The British Pest Control Association said a harmless pest could indicate damp problems in the home that may need attention.
BPCA said Silverfish don’t bite or spread diseases to people, but they can damage wallpaper and could be a sign of damp inside the property.
Silverfish are often first spotted when they become trapped in baths, basins and sinks in the bathroom or kitchen.
John Horsley, technical support officer at BPCA, said: “Silverfish are nocturnal in habit, so it’s possible that householders won’t know about an infestation until they discover a Silverfish that has become trapped somewhere it can’t climb out of.
“They are carrot-shaped insects, around 12mm long and feed on residues of starchy substances such as glue, wallpaper paste and carbohydrate food debris.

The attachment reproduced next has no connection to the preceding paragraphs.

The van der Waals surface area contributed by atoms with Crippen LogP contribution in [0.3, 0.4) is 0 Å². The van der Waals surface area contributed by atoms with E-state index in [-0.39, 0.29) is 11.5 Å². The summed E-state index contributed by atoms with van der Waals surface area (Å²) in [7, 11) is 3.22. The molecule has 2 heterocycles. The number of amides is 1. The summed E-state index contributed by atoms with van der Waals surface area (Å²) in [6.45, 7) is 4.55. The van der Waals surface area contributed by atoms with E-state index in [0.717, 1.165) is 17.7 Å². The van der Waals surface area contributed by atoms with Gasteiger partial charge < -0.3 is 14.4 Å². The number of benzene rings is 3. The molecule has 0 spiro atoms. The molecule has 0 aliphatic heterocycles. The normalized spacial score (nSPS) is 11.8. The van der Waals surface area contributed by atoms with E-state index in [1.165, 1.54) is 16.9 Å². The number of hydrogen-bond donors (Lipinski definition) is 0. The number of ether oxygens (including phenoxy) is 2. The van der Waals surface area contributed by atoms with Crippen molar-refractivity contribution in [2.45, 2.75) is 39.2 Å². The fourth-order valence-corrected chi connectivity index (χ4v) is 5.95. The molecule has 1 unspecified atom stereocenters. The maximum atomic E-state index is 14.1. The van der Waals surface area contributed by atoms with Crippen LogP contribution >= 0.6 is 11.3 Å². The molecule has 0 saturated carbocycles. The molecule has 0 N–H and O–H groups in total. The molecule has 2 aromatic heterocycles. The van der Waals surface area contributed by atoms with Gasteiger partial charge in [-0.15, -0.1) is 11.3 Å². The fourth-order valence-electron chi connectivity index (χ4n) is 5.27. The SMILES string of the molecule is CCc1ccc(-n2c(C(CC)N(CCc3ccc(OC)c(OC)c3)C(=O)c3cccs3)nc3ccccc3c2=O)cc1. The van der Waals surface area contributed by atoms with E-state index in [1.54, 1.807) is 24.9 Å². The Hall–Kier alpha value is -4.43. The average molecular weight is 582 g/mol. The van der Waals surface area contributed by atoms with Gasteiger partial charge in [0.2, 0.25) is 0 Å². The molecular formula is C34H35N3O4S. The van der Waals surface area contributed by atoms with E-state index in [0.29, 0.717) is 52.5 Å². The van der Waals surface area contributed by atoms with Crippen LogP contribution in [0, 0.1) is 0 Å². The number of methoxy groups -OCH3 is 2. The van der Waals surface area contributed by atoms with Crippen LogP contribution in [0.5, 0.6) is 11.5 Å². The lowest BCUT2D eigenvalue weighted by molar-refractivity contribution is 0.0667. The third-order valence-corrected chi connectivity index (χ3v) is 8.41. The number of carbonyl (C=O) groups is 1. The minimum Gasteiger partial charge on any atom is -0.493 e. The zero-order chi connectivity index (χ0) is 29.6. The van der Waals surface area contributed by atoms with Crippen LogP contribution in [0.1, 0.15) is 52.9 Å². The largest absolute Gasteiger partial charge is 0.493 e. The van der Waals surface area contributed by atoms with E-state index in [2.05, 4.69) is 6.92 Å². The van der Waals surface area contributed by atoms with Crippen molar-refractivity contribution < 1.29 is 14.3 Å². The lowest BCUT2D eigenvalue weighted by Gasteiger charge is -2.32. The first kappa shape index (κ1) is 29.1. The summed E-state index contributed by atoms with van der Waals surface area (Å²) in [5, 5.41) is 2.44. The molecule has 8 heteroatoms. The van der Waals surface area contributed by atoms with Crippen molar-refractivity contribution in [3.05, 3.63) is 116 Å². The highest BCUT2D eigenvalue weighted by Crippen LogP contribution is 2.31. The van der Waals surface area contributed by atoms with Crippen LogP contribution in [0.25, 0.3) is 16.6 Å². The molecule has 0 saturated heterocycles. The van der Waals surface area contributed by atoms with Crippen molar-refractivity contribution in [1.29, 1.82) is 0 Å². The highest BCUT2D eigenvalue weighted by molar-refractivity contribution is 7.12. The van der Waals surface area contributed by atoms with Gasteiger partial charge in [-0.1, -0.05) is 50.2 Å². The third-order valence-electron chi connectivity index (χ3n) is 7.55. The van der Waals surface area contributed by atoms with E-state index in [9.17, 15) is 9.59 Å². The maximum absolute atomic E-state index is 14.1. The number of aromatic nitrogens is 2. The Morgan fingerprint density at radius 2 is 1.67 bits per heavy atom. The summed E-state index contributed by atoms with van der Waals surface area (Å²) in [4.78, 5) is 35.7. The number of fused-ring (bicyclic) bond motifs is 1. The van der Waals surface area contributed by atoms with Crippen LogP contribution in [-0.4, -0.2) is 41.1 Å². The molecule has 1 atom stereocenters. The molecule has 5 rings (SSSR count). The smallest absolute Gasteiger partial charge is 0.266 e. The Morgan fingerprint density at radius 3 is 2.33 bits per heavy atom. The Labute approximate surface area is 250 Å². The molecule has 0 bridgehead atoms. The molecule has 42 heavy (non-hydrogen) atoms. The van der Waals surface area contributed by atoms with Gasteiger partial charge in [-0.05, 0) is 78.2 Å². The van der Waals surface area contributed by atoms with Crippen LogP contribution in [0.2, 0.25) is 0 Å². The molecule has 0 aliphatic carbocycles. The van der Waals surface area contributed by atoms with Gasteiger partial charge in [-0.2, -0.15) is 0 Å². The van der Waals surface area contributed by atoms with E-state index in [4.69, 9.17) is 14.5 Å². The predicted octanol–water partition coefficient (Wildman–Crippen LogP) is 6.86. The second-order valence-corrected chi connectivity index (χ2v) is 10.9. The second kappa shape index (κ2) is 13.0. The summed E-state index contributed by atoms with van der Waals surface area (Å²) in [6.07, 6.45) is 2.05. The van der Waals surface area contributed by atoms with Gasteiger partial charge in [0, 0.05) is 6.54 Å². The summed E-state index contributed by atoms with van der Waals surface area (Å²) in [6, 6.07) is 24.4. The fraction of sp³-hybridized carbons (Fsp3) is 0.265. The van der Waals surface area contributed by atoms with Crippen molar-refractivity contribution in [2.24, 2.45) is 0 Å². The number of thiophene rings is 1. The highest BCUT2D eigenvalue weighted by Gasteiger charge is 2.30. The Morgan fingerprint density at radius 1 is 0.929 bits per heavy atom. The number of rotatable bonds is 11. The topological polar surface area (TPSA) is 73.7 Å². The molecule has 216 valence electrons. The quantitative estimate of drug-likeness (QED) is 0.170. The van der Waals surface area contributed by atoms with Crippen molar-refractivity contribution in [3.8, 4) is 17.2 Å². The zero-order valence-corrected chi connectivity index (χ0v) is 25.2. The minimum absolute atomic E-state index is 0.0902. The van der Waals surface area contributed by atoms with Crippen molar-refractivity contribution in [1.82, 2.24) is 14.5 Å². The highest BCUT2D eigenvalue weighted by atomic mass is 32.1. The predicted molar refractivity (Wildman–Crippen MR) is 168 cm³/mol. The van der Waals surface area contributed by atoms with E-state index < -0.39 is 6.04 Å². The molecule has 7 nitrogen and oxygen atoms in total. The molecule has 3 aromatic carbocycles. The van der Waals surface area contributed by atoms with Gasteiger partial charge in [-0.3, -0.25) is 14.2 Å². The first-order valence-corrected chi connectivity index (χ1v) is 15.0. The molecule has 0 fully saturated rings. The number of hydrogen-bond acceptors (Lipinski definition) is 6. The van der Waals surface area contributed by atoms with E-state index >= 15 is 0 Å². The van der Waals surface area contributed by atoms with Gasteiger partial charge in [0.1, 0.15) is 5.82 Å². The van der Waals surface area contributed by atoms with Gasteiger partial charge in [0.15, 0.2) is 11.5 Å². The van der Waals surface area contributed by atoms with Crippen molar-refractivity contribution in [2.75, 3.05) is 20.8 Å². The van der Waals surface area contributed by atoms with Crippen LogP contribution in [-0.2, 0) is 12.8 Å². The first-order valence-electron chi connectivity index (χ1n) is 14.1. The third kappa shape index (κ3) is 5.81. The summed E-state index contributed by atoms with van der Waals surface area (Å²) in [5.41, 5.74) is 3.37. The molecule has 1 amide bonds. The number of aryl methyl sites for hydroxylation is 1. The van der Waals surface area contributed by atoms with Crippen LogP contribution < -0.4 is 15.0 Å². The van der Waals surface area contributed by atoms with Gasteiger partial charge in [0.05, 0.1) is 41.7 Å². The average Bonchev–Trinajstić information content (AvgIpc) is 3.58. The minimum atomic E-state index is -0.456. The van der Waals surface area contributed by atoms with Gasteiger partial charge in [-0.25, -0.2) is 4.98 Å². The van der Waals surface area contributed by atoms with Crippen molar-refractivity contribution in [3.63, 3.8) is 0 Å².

“They thrive in damp environments, so can become more active in winter when colder weather can cause condensation inside some homes, but an infestation of Silverfish could be an indicator of persistent damp conditions that may need attention.”
Adult Silverfish can live for more than three years; eggs are laid in cracks and crevices and the nymphs grow by an indefinite number of moults.
If a serious infestation is identified, BPCA recommends seeking professional help and advice to tackle the problem.
Mr Horsley added: “The first step is to use an insect monitor to check the extent of the infestation in your property. In small infestations, these monitors may be enough to control the silverfish while the damp issue is resolved.
“However, to prevent future infestations – and avoid issues with mould – it’s important that any persistent dampness is also corrected.
“For heavy infestations an insecticide labelled ‘for the control of Silverfish’ could be used directly onto the insect and into the harbourage area – however, BPCA strongly recommends anyone using pesticides MUST ensure the product is legal, suitable for the job and applied exactly in accordance with the instructions on the label.
“If in any doubt, or if the infestation appears to be severe, contact a pest professional such as a BPCA member.”